This portion of the roadway needs no introduction, but for those unfamiliar with it, this one-of-a-kind intersection is located just at the exit of the St. John main road, at the entrance to Hurlock, and just before venturing into John’s Hall.

A special feature by Western Mirror Staff Writer – Michael Nattoo

For years, we have complained about our roadways needing work, and finally, I am happy to declare – those complaints are no more!If you have never travelled or if you don’t travel the Tucker to Spring Mount main road in South St. James daily, you are missing out on an exciting and luxurious life! While the rest of Jamaica awaits Vision 2030, we there up in the “bush” are living that life! We invite every man, woman and child to take a drive on our state-of-the-art roadways, starting the moment you turn off Fairfield Avenue to head up into the country!

You may think this is a joke, but hear me out: can you recall the last time you heard of a strike/roadblock on that particular stretch of roadway? Exactly! And sure, you cynics may argue that our road users are just simply too tired to protest, but I assure you that’s not the case. I can further assure you that the constant migraines we get as a result of traversing those roadways have nothing to do with the roads themselves, but from our constant guilt that we are the only ones who get to enjoy roads like these in all of South St. James.

This truck driver, at a section of the roadway after passing the entrance to Irwin, made sure that I pictured him on a joyride through one of the many “potholes” located along this stretch.

Take, for instance, our taxi operators – buses and all. They love that beautifully designed and maintained roadway so much, that they refuse to disrespect it by driving on it with old car parts! That’s whynearly every week, they engage in the sacred practice of replacing their front end parts, simply because they know that that roadway deserves better. Sure, it’s expensive, but when you have roads like we do, only then will you understand these rituals.


Coming onto our roadways, you are to drive with care and please, be educated. What we mean by that is this: though you may see things at every point along the roadway that you would call craters or, to use a more slanderous term – potholes, you’d be mistaken to think of them as such. Those things that you see our drivers carefully navigating through are not potholes, but are thoughtful engineering marvels that serve a number of purposes on those roadways. For one, they negate speeding, and ought to be considered as a new sophisticated design for speed bumps. That’s why our drivers are among the most skilled and disciplined. Secondly, given prevailing drought conditions across the island, those craters store water anytime it rains, becoming safe havens for our much-hunted and persecuted Aedes aegypti mosquitoes – proving once again just how much our councillors care about the health and welfare of ALL things.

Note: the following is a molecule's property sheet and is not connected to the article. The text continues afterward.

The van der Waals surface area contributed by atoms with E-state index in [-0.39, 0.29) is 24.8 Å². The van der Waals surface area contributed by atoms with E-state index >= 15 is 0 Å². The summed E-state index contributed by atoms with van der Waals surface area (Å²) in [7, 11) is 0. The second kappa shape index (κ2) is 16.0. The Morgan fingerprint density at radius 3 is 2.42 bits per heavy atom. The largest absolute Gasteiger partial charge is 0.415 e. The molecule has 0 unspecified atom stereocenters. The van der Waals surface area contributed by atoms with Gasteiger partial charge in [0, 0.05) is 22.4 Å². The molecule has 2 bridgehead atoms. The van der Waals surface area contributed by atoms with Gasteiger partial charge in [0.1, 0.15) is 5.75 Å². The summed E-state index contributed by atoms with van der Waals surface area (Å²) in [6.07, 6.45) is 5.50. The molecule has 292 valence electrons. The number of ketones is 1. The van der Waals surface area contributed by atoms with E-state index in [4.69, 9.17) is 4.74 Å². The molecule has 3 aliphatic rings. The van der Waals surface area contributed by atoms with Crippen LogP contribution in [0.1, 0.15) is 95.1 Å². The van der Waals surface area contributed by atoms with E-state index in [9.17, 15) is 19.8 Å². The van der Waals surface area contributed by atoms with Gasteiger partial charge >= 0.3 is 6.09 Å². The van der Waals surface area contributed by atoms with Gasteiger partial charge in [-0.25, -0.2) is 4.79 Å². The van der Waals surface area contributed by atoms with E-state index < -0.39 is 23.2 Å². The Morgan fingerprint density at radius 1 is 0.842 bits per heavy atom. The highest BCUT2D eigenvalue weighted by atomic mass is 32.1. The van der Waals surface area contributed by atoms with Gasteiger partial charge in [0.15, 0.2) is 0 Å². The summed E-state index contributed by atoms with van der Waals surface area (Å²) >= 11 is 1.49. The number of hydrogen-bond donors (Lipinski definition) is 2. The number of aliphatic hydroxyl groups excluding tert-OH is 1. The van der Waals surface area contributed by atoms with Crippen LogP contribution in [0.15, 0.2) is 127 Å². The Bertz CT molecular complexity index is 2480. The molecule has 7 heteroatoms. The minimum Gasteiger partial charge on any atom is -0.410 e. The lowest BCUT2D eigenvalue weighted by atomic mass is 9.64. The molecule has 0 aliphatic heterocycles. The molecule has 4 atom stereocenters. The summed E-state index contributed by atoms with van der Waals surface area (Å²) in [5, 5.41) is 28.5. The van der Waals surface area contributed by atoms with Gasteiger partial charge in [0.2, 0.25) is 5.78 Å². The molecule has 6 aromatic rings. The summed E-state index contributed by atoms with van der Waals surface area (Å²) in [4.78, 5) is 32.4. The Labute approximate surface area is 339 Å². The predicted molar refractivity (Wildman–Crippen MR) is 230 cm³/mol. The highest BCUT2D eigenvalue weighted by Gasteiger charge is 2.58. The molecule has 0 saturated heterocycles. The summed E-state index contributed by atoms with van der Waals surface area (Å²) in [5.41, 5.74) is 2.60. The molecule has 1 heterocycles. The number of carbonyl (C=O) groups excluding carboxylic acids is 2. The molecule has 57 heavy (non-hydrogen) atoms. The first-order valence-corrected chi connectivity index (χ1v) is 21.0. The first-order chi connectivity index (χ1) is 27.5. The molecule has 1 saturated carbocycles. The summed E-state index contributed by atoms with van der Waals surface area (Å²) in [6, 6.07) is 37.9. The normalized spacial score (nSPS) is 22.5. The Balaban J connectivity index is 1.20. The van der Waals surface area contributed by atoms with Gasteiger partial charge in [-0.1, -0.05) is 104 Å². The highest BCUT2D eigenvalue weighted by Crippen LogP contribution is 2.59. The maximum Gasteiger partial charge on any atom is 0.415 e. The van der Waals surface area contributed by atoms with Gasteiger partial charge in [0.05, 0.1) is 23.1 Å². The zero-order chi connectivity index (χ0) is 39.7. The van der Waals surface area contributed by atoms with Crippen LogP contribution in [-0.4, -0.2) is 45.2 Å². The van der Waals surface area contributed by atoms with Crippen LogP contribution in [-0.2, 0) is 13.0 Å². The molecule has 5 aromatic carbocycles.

Here, drivers are pictured on a slow drive along the Tucker main road, through the craters, being careful to savour every unplanned contact of their front ends with the pavement.

“Yes man! A full time unu show dem! Dem need fi see di road dem weh affi drive pon everyday! Yes, missa Mirror, show dem!” was the cry of one bus driver as I stopped to take pictures of our ‘holy’ roadways. He was no doubt thrilled that finally, I could ease his guilt by allowing others a peak into our well-kept secret. “Show dem all a it missa Mirror, every single one a dem! Dem need fi know how wi a live up ya suh!” shared another impassioned taxi operator. He, however, seemed angry that yet another crater had been placed on the roadway without much of a notification given. Seems you can’t please everyone, right Councillor Uvel Graham?


“And what of the constant clouds of dust?” you may ask. Well, there’s a simple explanation for that. If the dust isn’t in the air, where would it be? On our roads! Exactly! So, to keep those superior roads cleaner than most (if you ignore the garbage placed along strategic points of the road), the roads are kept as is, so as to ensure a delicate system we have remains intact. Now don’t go copying this, but that delicate and intricate system ensures that most of the dust is stuck to vehicles – which are usually washed daily, travelling those roadways. These vehicles then have to be transported to a car wash multiple times per week, ensuring that car wash operators make a lucrative living, while motor vehicle operators ensure their cars’ hygiene is well-kept. Yet again, another flawless modern marvel.

Ultimately, should you visit our roads, you may be tempted to walk instead of drive given the state of the roadways, but I implore you to ignore such temptations. Otherwise, you won’t get to partake of the weekly car parts replacement ritual we so thoroughly enjoy. And finally, we can’t take credit for this. Huge thanks must go to Councillor Uvel Graham and our local government officials! You guys are the real superstars!


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